The machinations of music are far more than notes. The machinations of music require a mind as open as the Montana sky. Radiohead on the trumpet? Why not.
The big band sound of Rage Against the Machine? Of course.
Jazz has always embraced an open attitude toward music.
While the genre no longer enjoys the mainstream like it did in the 1920s and 30s, jazz is alive and well, insists Chris Teal of the Institute for Creative Music.
The Institute is a group of five musicians and composers from Rochester, N.Y. The group is dedicated to opening “the box” that young musicians often find themselves in while studying the craft in elementary and secondary school.
“There’s a lot of great jazz being written,” Teal and his colleagues said during an interview last week. “The tricky part is finding places to play and make a living.”
Such is the lament of many talented musician, jazz player or not.
Still, if you love playing enough you’re bound to find others that love it just as much as you do and so last week Teal found himself in the Flathead Valley teaching classes to students and adults from Columbia Falls, Whitefish, Flathead, Lincoln County and Stillwater Christian Schools.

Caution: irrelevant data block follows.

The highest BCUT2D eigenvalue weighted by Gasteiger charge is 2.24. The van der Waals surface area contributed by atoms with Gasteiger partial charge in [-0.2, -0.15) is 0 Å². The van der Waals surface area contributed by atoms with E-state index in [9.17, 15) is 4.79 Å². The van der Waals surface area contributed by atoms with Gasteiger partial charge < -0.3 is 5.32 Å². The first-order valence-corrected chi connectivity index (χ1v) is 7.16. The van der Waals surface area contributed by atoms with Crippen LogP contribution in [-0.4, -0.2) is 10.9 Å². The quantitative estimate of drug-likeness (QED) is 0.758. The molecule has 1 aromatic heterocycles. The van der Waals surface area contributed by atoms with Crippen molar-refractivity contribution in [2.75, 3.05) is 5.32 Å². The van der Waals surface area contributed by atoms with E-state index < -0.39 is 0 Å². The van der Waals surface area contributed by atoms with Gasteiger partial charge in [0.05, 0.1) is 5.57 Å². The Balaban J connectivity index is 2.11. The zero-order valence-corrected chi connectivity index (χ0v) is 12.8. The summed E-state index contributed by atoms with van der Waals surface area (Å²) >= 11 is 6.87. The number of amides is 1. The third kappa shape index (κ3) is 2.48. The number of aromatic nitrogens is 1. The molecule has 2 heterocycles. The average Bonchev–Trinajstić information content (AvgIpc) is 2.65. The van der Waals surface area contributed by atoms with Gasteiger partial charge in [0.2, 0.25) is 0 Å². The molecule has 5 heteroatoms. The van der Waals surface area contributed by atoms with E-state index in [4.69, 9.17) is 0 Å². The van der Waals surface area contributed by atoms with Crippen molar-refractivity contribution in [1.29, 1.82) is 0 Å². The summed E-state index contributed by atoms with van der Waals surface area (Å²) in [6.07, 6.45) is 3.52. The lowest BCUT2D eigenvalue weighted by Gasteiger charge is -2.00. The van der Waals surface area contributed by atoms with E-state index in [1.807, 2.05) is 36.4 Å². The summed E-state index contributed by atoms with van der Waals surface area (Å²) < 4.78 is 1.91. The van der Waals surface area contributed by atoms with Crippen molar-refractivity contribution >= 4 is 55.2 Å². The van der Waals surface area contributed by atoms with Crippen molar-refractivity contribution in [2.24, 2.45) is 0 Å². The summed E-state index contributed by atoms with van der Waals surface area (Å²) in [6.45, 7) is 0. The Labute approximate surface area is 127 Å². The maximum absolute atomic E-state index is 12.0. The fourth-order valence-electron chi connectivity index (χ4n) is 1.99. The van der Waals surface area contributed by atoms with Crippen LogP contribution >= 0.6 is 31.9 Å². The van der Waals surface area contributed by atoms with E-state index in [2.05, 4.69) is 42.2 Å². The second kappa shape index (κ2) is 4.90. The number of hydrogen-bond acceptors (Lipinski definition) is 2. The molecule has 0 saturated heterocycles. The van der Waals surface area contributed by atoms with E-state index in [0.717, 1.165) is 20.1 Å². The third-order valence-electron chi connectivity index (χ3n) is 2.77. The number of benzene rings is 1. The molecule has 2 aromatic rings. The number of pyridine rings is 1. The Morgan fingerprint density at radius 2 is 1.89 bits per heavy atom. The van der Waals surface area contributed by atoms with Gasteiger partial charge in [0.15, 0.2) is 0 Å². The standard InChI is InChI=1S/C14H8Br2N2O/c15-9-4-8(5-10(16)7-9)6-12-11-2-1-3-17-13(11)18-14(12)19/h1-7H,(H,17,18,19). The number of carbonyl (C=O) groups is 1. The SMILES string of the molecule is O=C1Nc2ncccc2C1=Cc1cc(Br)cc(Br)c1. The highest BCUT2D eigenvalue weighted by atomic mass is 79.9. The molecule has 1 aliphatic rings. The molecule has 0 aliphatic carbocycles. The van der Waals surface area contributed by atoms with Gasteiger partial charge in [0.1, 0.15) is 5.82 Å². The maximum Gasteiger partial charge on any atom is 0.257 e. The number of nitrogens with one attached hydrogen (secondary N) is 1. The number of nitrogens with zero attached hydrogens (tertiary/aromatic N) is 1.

Teal is the son-in-law of Columbia Falls music teacher Karen Ulmer. She was able to secure an $8,000 Great Classrooms grant from Plum Creek to bring the Institute, which normally hosts workshops east of the Mississippi, to Montana.
“We’re not just about telling (students what to do),” Teal explained. “We’re receiving a great deal of information from them as well.”
The group was impressed with the music acumen of Montana students. Jazz is alive and well here.
“The fact that we’re out here is a shout out to Montana schools. They care about music,” he noted.
The Institute spent a day working with students from Columbia Falls, mixing it up, learning new pieces, tearing things apart and putting them back together again.
“We’re igniting a new creative vibe in them,” said member Matt Golombisky.
The group also put on an evening concert of its own and held evening workshops for adults and students alike. The event apex was a rousing concert by all the school and the band on Nov. 10 at the Little Theater.
The enthusiasm will continue. Students in Columbia Falls plan on writing their own music for an upcoming Christmas program.
You can learn more about the Institute and watch it perform at its Web site http://www.ifcmusic.org.